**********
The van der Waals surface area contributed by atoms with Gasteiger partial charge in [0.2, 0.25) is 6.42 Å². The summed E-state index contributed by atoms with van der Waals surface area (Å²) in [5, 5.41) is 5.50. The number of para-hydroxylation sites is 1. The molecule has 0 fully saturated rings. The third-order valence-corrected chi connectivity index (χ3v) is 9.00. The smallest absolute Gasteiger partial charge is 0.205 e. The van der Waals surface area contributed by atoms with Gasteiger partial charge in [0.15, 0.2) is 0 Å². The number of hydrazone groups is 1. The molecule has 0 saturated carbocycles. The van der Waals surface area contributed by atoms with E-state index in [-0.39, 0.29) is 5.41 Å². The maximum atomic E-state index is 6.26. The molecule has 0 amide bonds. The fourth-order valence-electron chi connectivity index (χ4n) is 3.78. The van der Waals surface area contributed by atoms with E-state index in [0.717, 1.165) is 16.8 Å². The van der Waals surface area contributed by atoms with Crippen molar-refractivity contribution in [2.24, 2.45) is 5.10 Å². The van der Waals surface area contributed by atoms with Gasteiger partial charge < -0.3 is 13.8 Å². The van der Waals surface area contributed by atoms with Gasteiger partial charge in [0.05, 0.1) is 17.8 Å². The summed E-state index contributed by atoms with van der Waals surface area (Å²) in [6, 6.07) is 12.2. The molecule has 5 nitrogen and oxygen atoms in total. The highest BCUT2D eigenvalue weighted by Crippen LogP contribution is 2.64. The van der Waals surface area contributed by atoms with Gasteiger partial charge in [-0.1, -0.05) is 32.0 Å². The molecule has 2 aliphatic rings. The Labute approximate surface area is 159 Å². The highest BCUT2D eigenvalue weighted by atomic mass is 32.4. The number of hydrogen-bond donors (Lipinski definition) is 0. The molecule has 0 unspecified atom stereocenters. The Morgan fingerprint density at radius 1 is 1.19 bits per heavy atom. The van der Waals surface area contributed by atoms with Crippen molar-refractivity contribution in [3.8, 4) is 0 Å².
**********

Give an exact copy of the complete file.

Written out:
The van der Waals surface area contributed by atoms with Gasteiger partial charge in [0.2, 0.25) is 6.42 Å². The summed E-state index contributed by atoms with van der Waals surface area (Å²) in [5, 5.41) is 5.50. The number of para-hydroxylation sites is 1. The molecule has 0 fully saturated rings. The third-order valence-corrected chi connectivity index (χ3v) is 9.00. The smallest absolute Gasteiger partial charge is 0.205 e. The van der Waals surface area contributed by atoms with Gasteiger partial charge in [0.15, 0.2) is 0 Å². The number of hydrazone groups is 1. The molecule has 0 saturated carbocycles. The van der Waals surface area contributed by atoms with E-state index in [-0.39, 0.29) is 5.41 Å². The maximum atomic E-state index is 6.26. The molecule has 0 amide bonds. The fourth-order valence-electron chi connectivity index (χ4n) is 3.78. The van der Waals surface area contributed by atoms with E-state index in [0.717, 1.165) is 16.8 Å². The van der Waals surface area contributed by atoms with Crippen molar-refractivity contribution in [2.24, 2.45) is 5.10 Å². The van der Waals surface area contributed by atoms with Gasteiger partial charge < -0.3 is 13.8 Å². The van der Waals surface area contributed by atoms with Gasteiger partial charge in [0.05, 0.1) is 17.8 Å². The summed E-state index contributed by atoms with van der Waals surface area (Å²) in [6, 6.07) is 12.2. The molecule has 5 nitrogen and oxygen atoms in total. The highest BCUT2D eigenvalue weighted by Crippen LogP contribution is 2.64. The van der Waals surface area contributed by atoms with Gasteiger partial charge in [-0.1, -0.05) is 32.0 Å². The molecule has 2 aliphatic rings. The Labute approximate surface area is 159 Å². The highest BCUT2D eigenvalue weighted by atomic mass is 32.4. The number of hydrogen-bond donors (Lipinski definition) is 0. The molecule has 0 unspecified atom stereocenters. The Morgan fingerprint density at radius 1 is 1.19 bits per heavy atom. The van der Waals surface area contributed by atoms with Crippen molar-refractivity contribution in [3.8, 4) is 0 Å².